James C. Hollingsworth MS '53 of Shreveport, LA died on September 26, 2007. Serving in the U.S. Army from 1943 to 1946 in radio intelligence, he landed on the beaches of Normandy on D-Day and was later awarded the Bronze Star Medal. After the war, he returned to Shreveport, LA, where he attended Centenary College, earning a bachelor’s degree in geology, graduating magna cum laude and gaining admission to the honor fraternity, Omicron Delta Kappa. He later attended Mines where he earned his master’s degree in geophysics. After graduating from Mines, he embarked on a long career in the energy industry, working for Colorado Exploration Co., Phillips Petroleum, Nilo Oil and Tensas Delta Land Company. More recently, operating as an independent consulting geologist from his home town of Shreveport, LA, he worked with numerous clients throughout Texas, Mississippi, Louisiana and Arkansas. Blessed with a long and successful career, he will be remembered for his love of family, faith in God, loyalty to friends and service to his country. He was predeceased by his wife of 27 years, Marian Pardue. He is survived by his daughters Marian Keator and Robin LaBorde; his son, James C. Hollingsworth Jr.; five grandchildren; and six great grandchildren.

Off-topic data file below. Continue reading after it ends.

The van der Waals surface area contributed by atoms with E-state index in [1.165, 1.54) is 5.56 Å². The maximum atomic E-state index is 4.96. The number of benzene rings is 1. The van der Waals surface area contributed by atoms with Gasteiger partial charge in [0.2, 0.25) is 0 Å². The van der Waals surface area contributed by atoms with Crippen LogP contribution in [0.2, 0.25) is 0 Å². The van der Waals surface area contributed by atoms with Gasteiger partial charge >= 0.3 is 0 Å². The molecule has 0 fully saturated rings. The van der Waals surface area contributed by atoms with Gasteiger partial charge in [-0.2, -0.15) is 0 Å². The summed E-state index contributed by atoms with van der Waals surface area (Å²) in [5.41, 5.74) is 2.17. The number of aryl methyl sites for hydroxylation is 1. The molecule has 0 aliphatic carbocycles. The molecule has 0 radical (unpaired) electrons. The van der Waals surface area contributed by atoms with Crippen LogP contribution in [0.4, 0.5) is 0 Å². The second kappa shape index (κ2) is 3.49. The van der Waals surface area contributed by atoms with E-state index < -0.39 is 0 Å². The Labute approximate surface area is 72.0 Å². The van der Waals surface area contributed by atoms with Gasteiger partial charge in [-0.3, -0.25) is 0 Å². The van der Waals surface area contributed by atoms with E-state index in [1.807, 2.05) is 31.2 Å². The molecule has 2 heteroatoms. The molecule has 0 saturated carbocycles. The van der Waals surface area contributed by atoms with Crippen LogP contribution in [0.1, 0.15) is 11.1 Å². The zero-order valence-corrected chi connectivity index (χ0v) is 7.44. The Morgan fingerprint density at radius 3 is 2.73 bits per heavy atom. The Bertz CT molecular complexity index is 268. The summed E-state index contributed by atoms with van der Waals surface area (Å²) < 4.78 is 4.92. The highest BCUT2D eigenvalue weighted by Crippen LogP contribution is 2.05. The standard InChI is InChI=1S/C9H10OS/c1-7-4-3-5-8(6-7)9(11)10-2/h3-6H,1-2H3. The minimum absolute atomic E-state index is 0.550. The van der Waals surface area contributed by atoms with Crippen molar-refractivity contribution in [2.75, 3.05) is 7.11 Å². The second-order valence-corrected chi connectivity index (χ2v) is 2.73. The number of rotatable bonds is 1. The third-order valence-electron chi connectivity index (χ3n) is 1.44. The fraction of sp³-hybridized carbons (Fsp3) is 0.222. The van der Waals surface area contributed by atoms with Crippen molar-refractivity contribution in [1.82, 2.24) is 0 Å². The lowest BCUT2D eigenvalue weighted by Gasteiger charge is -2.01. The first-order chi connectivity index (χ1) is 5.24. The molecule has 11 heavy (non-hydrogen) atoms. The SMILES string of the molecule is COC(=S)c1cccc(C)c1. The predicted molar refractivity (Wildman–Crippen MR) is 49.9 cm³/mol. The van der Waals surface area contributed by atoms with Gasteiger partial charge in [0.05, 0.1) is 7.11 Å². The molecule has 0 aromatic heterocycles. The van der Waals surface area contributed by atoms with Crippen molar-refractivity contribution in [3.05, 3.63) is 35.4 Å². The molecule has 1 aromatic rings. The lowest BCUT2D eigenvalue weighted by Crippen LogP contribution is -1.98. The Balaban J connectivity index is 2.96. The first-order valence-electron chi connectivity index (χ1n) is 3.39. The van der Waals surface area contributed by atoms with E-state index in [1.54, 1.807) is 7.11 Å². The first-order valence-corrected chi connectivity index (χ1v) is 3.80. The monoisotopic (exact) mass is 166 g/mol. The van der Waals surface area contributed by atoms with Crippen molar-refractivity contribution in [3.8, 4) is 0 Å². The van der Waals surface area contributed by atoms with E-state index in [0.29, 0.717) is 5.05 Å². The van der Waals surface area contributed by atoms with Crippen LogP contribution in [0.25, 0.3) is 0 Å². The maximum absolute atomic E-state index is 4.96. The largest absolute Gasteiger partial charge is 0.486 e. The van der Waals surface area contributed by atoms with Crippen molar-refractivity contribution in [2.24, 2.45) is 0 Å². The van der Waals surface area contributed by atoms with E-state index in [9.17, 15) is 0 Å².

Jesus L. Jalandoni '40 of Manila, Philippines died on September 25, 2007. Jesus was born in Iloilo City in the Philippines, the second of 12 children. He began his college studies at the University of the Philippines before transferring to Mines, where he earned an engineer of mines degree. After graduation, he returned to the Philippines and served in the guerrilla forces until the country was liberated in 1945. Less than a year later, he married Angeles Locsin Soriano. He produced sugar cane during his early career, and he was vital to the formation of a planters association in his area. He moved to Manila in 1959, where he ventured into real estate, flour milling, appliance manufacturing, banking and insurance. He was a director of many companies, as well as chairman emeritus of Liberty Flour Mills. He is survived by his wife of 61 years, Angeles; his sons, Benjamin, Jose and Jesus Jr.; and his daughters, Maria Lourdes and Anna.